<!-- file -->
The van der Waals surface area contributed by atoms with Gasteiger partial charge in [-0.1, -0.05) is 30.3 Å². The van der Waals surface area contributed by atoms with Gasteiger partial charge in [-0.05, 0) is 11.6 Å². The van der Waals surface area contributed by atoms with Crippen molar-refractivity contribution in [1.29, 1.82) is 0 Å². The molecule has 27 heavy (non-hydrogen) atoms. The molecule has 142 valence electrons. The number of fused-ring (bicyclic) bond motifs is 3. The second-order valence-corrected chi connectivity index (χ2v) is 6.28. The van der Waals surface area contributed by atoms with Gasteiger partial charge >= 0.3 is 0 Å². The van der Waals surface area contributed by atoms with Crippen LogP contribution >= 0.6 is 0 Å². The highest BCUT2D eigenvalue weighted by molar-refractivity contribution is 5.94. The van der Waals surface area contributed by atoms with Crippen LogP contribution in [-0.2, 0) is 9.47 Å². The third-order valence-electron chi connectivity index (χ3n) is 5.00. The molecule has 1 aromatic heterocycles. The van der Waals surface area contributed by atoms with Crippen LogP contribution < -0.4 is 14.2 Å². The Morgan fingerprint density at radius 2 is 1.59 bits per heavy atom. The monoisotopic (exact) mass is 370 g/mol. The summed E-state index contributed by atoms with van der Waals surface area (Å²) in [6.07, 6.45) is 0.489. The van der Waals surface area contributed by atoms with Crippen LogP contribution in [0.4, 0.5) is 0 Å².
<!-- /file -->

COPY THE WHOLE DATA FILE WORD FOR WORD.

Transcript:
The van der Waals surface area contributed by atoms with Gasteiger partial charge in [-0.1, -0.05) is 30.3 Å². The van der Waals surface area contributed by atoms with Gasteiger partial charge in [-0.05, 0) is 11.6 Å². The van der Waals surface area contributed by atoms with Crippen molar-refractivity contribution in [1.29, 1.82) is 0 Å². The molecule has 27 heavy (non-hydrogen) atoms. The molecule has 142 valence electrons. The number of fused-ring (bicyclic) bond motifs is 3. The second-order valence-corrected chi connectivity index (χ2v) is 6.28. The van der Waals surface area contributed by atoms with Gasteiger partial charge >= 0.3 is 0 Å². The van der Waals surface area contributed by atoms with Crippen LogP contribution >= 0.6 is 0 Å². The highest BCUT2D eigenvalue weighted by molar-refractivity contribution is 5.94. The van der Waals surface area contributed by atoms with Crippen LogP contribution in [-0.2, 0) is 9.47 Å². The third-order valence-electron chi connectivity index (χ3n) is 5.00. The molecule has 1 aromatic heterocycles. The van der Waals surface area contributed by atoms with Crippen LogP contribution < -0.4 is 14.2 Å². The Morgan fingerprint density at radius 2 is 1.59 bits per heavy atom. The monoisotopic (exact) mass is 370 g/mol. The summed E-state index contributed by atoms with van der Waals surface area (Å²) in [6.07, 6.45) is 0.489. The van der Waals surface area contributed by atoms with Crippen LogP contribution in [0.4, 0.5) is 0 Å².